The myth is often accompanied by an equally popular tale of how some prominent American like Daniel Webster or Thomas Jefferson ate a raw tomato on the local courthouse steps to prove to his neighbors that it was not only safe, but good.

There have been many spin-offs of this myth, my personal favorite being a “factoid” on a televised history of hotdogs asserting in all seriousness that because tomatoes were believed to be poisonous, tomato ketchup was created as a medicinal tonic.

Never mind that our word ketchup (or catsup) is a culinary term, derived from a Southeast-Asian word for fish sauce, and has never been used in medicine. (Honestly: where do these people get this stuff?) By the time the earliest printed recipes for tomato ketchup began to appear (decades before that factoid claimed), everyone knew that tomatoes weren’t poisonous, and the condiment was already popular in American kitchens, and not, rest assured, as a tonic.

One reason such nonsense is so stubbornly perpetuated is in part because journalists and pop-culture historians tend to ignore the South. Even before the first cookbooks penned by Southerners made print, there were manuscript recipes for cooked tomatoes dating as early as 1770, the year the prominent Charleston matron Harriott Pinckney Horry probably recorded how “To Keep Tomatoes for Winter Use ” in her household notebook.

The title alone suggests that by the time Mrs. Horry put the recipe to paper, Carolinians had been routinely consuming cooked tomatoes for decades.

Printed American recipes for raw tomato salad go back at least as far as 1824, when Mary Randolph included “Gaspacha,” a thick soup-like Spanish salad of raw tomatoes, cucumbers, onions, and peppers, in The Virginia House-wife. One might argue that the recipe, which probably came to Mrs. Randolph by way of a sister who once lived in Cadiz, was an out of place curiosity were it not for the fact that gazpacho quickly became popular in Virginia, suggesting that people in the region were long accustomed to eating raw tomatoes.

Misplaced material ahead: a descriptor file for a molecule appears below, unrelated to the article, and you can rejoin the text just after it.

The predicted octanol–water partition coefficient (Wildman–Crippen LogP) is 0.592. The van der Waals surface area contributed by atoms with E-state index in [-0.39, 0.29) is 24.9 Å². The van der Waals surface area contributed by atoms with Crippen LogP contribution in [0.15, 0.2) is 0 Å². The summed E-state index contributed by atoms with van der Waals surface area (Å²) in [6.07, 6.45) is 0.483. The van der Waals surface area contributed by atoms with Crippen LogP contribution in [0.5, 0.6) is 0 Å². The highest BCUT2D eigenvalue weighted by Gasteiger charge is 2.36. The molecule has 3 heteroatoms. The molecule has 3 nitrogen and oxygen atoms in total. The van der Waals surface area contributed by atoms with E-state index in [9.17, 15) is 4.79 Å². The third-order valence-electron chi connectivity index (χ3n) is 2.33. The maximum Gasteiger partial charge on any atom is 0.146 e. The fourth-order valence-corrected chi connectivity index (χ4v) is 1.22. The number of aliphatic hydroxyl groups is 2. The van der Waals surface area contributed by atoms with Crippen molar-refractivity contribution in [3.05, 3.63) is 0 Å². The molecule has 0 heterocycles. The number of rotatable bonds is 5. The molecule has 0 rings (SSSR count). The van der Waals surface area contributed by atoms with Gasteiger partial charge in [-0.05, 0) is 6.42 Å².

Indeed, within a very few years, other Southern cookbook authors were treating tomato salad in a very off-hand way:

“To Dress Tomatoes Raw.

Take ripe tomatoes, that are large and fine, peel and slice them tolerably thick, put them in a deep dish, and season them highly with salt, pepper, and vinegar. This is a delicious breakfast dish, and is also a fine accompaniment to roast meats, for a dinner.”

— Lettice Bryan, The Kentucky Housewife, 1839.

“Tomato Salad.

Tomatoes may be eaten raw, cut up with salt, oil, vinegar and pepper, as you do cucumbers.”

— Sarah Rutledge, The Carolina Housewife, 1847.

By the beginning of the War Between the States, onion was a popular addition:

“Tomato Salad.—Scald and peel them; slice them thin, season with salt, pepper, sugar, and a little onion; add very little vinegar.”

— Annabella Hill, Mrs. Hill’s New Cook Book, 1867.

What brings this all to the fore is one perfectly ripe tomato from my mother’s garden. For the first time in many years, I was able to be with my father on Father’s Day. The tomato plants in mother’s garden were just beginning to bear, and she gave me one handsome specimen to bring home—just enough for a salad for two.

With all due respect to Mrs. Hill, I was not about to spoil that beautiful tomato with scalding water and sugar. Once cored and thinly sliced, it was easy to slip the peel off with the narrow blade of a peeling knife. Spread on a plate and dressed, as Mrs. Hill directed, with shaved Vidalia sweet onion, salt, pepper, and a few drops of sherry vinegar, I strayed only by using a scattering of freshly snipped basil instead of sugar.

Sharing the plate with more of my mother’s produce (early half-runner beans and sweet yellow squash) and a bit of pork tenderloin pan roasted with sage and onions, that salad carried me back to the big Sunday lunches of childhood, a poignant reminder of how much we took for granted back then—and how much we’ve lost.